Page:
Media Studies

Media studies is a good choice for students that like to be intellectually challenged but also like some elements of a vocational subject as you will be making your own films, writing copy for print media and developing photographic and image manipulation skills.

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Entry requirements

What you learn

Notably, media studies requires students to apply good levels of written English, use of grammar and spelling as much of the course deals with analytical deconstruction of media products and application of a theoretical framework. 

It is a contemporary subject as it relevant to all our lives – media forms saturate everything we do in the 21st Century. Furthermore, providing you with the tools to analyse and critique the media affords you the chance to see the ways in which organisations mediate messages and potentially manipulate the way we think.

Studying media studies at A Level allows access to many undergraduate courses and the creative media industries in the UK and global market employ a vast amount of people.  Just think about all the media we engage with on a daily basis and the amount of skilled operative and creatives needed to produce the many media products available to us.

The Course Structure

This qualification is a new linear course. Linear means that students will sit all their exams and submit all their non-exam assessment at the end of two years. You will study the following core concepts:

  1. Media language
  2. Media representation
  3. Media industries
  4. Media audiences


Paper 1 is a written exam: 2 hours and it will make up 35% of the A Level. Questions will focus on issues and debates in the media. A topic will be released in advance of the exam. Students will be expected to use any relevant elements of the theoretical framework in order to explore the ideas in the paper.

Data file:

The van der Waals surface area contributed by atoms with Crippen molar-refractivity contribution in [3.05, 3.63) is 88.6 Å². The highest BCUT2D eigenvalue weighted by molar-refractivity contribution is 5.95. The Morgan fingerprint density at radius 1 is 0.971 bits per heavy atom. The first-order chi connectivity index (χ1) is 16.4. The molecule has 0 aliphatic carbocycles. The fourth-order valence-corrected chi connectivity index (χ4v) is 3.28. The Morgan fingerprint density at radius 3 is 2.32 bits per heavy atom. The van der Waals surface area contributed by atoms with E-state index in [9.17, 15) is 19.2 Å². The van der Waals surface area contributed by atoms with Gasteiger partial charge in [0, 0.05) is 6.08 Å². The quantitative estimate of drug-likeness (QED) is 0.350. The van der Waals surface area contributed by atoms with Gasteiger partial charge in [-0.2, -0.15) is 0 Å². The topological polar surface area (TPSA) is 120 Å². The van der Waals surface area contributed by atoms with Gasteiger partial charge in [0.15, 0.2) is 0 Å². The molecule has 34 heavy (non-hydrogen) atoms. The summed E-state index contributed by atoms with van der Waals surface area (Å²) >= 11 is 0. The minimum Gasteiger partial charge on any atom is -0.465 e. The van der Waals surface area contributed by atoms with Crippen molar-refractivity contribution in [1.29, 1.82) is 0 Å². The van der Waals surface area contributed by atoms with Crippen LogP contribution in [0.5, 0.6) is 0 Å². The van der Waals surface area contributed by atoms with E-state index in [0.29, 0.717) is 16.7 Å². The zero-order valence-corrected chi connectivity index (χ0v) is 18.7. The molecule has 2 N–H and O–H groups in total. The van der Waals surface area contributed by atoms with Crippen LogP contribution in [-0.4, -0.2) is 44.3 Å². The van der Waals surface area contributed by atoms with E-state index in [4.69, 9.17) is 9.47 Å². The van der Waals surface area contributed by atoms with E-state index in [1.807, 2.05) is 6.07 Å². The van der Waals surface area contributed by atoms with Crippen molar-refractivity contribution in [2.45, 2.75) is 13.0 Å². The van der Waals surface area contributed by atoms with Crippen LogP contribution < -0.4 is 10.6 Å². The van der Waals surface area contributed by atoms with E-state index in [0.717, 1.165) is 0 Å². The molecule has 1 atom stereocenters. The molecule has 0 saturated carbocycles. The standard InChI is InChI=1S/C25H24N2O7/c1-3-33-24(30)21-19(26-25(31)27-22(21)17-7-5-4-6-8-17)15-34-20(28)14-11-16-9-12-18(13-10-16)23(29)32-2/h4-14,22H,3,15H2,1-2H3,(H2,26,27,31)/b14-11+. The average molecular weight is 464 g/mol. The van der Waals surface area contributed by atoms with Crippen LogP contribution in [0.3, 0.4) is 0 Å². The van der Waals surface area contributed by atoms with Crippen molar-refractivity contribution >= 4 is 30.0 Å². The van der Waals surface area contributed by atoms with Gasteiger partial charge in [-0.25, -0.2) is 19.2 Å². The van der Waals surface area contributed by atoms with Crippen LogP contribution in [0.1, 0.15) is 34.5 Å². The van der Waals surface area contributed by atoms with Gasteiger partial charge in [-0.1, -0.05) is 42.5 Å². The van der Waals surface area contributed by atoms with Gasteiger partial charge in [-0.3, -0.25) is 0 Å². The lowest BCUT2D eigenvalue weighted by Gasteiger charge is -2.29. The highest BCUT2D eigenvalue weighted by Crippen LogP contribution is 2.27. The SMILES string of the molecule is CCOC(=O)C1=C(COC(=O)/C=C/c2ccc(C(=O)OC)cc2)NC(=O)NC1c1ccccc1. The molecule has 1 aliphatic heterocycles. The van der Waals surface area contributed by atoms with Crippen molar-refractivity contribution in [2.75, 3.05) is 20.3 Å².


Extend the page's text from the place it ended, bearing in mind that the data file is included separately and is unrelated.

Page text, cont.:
Paper 2 is a written exam: 2 hours and it will make up 35% of the A Level. Questions will focus on the analysis of media products, through the lens of the theoretical framework. Students will be expected to refer to the Close Study Products (CSPs) provided by AQA and other products they have studied. They will also be expected to demonstrate understanding of the contexts in which the products were created.

Non-exam Assessment – creating a media product: Makes up 30% of the A Level. Students produce a statement of intent and media products across media platforms. A choice of topics will be provided by the exam board each year.

Potential Careers

  • Camera operator
  • Journalist
  • Multimedia specialist
  • Programme researcher, broadcasting/film/video
  • Public relations officer
  • Runner, broadcasting/film/video
  • Social media manager
  • Television/film/video producer
  • Web content manager

 Entry Requirements

Subject Qualification (Level 3) Required GCSE Grades
(in addition to Sixth Form entry requirements)
Additional Information
Media Studies A Level 6+ English Language  

What You Learn

Our Learning Journeys have been created to give you a flavour for the types of topics students study in each year at our school. They show what will be covered throughout the year and during each half-term, but please note there is some flexibility to what is taught when. We hope you find them helpful.